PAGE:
Crafty Dining in East Sydney
This time we are heading for East Sydney, showcasing the rich variety of contemporary furniture design, vintage fashion and dining options on the streets of East Sydney and Potts Point.
Australian Design Centre
We first discovered the Australian Design Centre in the early 2000’s when we a started attending various design shows at the original gallery. Situated in the beautiful circular space - which was formally the chapel of St Margaret’s hospital -and once the third largest maternity hospital in Sydney. We loved the colourful stain glass windows and parquet floor designed and built by Ken Woolley in 1958.
In those days the Object Store was downstairs from the gallery space, save for the very special ceramic & glass pieces installed on the shelves in front of the stained glass wall. The office was housed in a separate building next door to St Margaret’s.
Now the Australian Design Centre is on William Street on the border of Darlinghurst and Wooloomooloo and is the leading centre for contemporary craft and design in Australia.
Playing a critical role in building a significant design culture for Australia by nurturing a nation of innovative makers and thinkers and inspiring audiences to use design in their lives.
ADC celebrate the work of Australian artists who embrace the highest degree of craftsmanship and who continually explore material, process and ideas to advance contemporary design practice. Their program features more than 200 designers and has generated over $1.2m in revenue for designers through artist fees and the sale of work in the last five years. Through their creative programs and partnerships, ADC reach an audience of more than 390,000 people nationwide each year.
Whether presenting dynamic and high quality exhibitions, publishing, retail, digital or educational activities, we’re determined to give craft and design the best and brightest voice possible. ADC are a catalyst for new thinking and offer a design interface for our communities.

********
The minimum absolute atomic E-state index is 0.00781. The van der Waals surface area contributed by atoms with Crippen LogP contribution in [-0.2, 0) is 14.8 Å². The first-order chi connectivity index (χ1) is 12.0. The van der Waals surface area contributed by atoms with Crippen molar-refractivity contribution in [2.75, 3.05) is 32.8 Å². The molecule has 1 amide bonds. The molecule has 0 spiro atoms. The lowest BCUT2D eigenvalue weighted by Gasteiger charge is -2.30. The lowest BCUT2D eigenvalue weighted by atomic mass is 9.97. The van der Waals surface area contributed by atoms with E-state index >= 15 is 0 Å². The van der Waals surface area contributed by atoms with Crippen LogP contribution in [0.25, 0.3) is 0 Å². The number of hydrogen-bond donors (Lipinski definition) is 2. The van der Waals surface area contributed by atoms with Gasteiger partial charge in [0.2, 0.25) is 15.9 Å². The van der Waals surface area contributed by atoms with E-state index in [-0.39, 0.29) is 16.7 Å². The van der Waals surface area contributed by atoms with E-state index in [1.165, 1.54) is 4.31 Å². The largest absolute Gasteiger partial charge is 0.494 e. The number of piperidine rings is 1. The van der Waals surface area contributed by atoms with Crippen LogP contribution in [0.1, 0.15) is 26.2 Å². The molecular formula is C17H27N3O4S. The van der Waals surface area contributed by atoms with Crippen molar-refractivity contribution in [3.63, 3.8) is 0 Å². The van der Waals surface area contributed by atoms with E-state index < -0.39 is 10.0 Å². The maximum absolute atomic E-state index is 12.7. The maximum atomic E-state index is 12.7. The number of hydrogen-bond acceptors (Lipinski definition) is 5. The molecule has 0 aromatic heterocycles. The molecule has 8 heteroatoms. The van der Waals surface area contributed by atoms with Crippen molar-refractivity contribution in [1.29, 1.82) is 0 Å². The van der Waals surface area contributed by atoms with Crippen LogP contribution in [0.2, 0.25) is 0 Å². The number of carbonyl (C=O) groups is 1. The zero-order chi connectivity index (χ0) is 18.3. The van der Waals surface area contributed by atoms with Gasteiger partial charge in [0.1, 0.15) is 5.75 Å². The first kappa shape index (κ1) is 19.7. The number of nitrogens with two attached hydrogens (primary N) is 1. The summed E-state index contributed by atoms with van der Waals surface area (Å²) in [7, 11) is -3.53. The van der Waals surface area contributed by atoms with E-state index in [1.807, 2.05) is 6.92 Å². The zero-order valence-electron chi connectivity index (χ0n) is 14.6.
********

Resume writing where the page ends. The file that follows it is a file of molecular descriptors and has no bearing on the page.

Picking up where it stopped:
Most importantly, ADC inspire people by stimulating their curiosity and encouraging those around them to believe in the power of design.
Lankan Filling Station
We have loved the magic of O Tama Carey cooking since we first discovered Berta - a very glamourous Italian dining room - in the back streets of Surry Hills.
These days Tama has her own place with Lankan Filling Station, which was warmly received by industry and punters alike, when it opened late last year at the Darlo end of Riley Street. The kitchen team are equally obsessive about the flavours of Sri Lanka as the owner once was in her previous job creating amazing and innovative Italian dishes.
Everything from condiments to curries is served in handcrafted ceramics whose contents you are encouraged to encase in hoppers - bowl-shaped pancakes made from a two-day ferment of coconut and rice flour. This is definitely an eat-with-your-hands dining room.
Lankan Filling Station believe in sustainability in all areas of their business and constantly aim towards this ideal. Whether from Sri Lanka or locally sourced our criteria is the same, they want their ingredients to be grown, raised, sourced or fished with a conscience. Some of the people LFS is proud to work with. include:
Randall - who supply LKS with their stone-grind rice to make the flour used for the hopper batter.
Feather & Bone - supply LFS with their meat which is of the highest standards.
Rural Returns - A not-for-profit company in Sri Lanka, they run a program helping small-hold farmers grow and supply largely forgotten heirloom rice varietals. They have a variety of red and samba, or village, rices available all with specific healthful Ayurvedic properties.
Lankan Filling Station | Mukukku, Cashew Nuts & Pan Rolls - beef & vegetarian
Wine match: Brown Paper Bag | Brown Paper Wine Prosecco & Brown Paper Wine Sangiovese